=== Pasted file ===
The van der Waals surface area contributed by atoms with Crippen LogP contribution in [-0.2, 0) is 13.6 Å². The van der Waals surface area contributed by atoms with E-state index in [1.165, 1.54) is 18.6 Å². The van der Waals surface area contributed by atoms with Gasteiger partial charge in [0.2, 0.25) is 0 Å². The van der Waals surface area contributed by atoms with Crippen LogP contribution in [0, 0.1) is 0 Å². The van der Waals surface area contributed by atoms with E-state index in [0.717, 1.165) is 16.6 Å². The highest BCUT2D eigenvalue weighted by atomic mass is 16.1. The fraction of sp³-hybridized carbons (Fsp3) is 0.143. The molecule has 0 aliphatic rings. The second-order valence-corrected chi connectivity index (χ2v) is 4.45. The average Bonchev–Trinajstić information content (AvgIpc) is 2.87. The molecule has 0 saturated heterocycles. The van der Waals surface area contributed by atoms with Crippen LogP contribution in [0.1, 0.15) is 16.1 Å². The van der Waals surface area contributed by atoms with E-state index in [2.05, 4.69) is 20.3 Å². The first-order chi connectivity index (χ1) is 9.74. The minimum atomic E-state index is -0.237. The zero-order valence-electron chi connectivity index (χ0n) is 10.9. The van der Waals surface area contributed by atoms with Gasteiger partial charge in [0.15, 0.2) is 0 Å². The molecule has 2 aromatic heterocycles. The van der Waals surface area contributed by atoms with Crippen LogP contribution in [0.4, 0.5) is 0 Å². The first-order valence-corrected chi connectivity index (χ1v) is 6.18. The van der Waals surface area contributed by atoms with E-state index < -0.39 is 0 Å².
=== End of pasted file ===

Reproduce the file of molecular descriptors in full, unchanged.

The van der Waals surface area contributed by atoms with Crippen LogP contribution in [-0.2, 0) is 13.6 Å². The van der Waals surface area contributed by atoms with E-state index in [1.165, 1.54) is 18.6 Å². The van der Waals surface area contributed by atoms with Gasteiger partial charge in [0.2, 0.25) is 0 Å². The van der Waals surface area contributed by atoms with Crippen LogP contribution in [0, 0.1) is 0 Å². The van der Waals surface area contributed by atoms with E-state index in [0.717, 1.165) is 16.6 Å². The highest BCUT2D eigenvalue weighted by atomic mass is 16.1. The fraction of sp³-hybridized carbons (Fsp3) is 0.143. The molecule has 0 aliphatic rings. The second-order valence-corrected chi connectivity index (χ2v) is 4.45. The average Bonchev–Trinajstić information content (AvgIpc) is 2.87. The molecule has 0 saturated heterocycles. The van der Waals surface area contributed by atoms with Crippen LogP contribution in [0.1, 0.15) is 16.1 Å². The van der Waals surface area contributed by atoms with E-state index in [2.05, 4.69) is 20.3 Å². The first-order chi connectivity index (χ1) is 9.74. The minimum atomic E-state index is -0.237. The zero-order valence-electron chi connectivity index (χ0n) is 10.9. The van der Waals surface area contributed by atoms with Gasteiger partial charge in [0.15, 0.2) is 0 Å². The molecule has 2 aromatic heterocycles. The van der Waals surface area contributed by atoms with Crippen LogP contribution in [0.4, 0.5) is 0 Å². The first-order valence-corrected chi connectivity index (χ1v) is 6.18. The van der Waals surface area contributed by atoms with E-state index < -0.39 is 0 Å².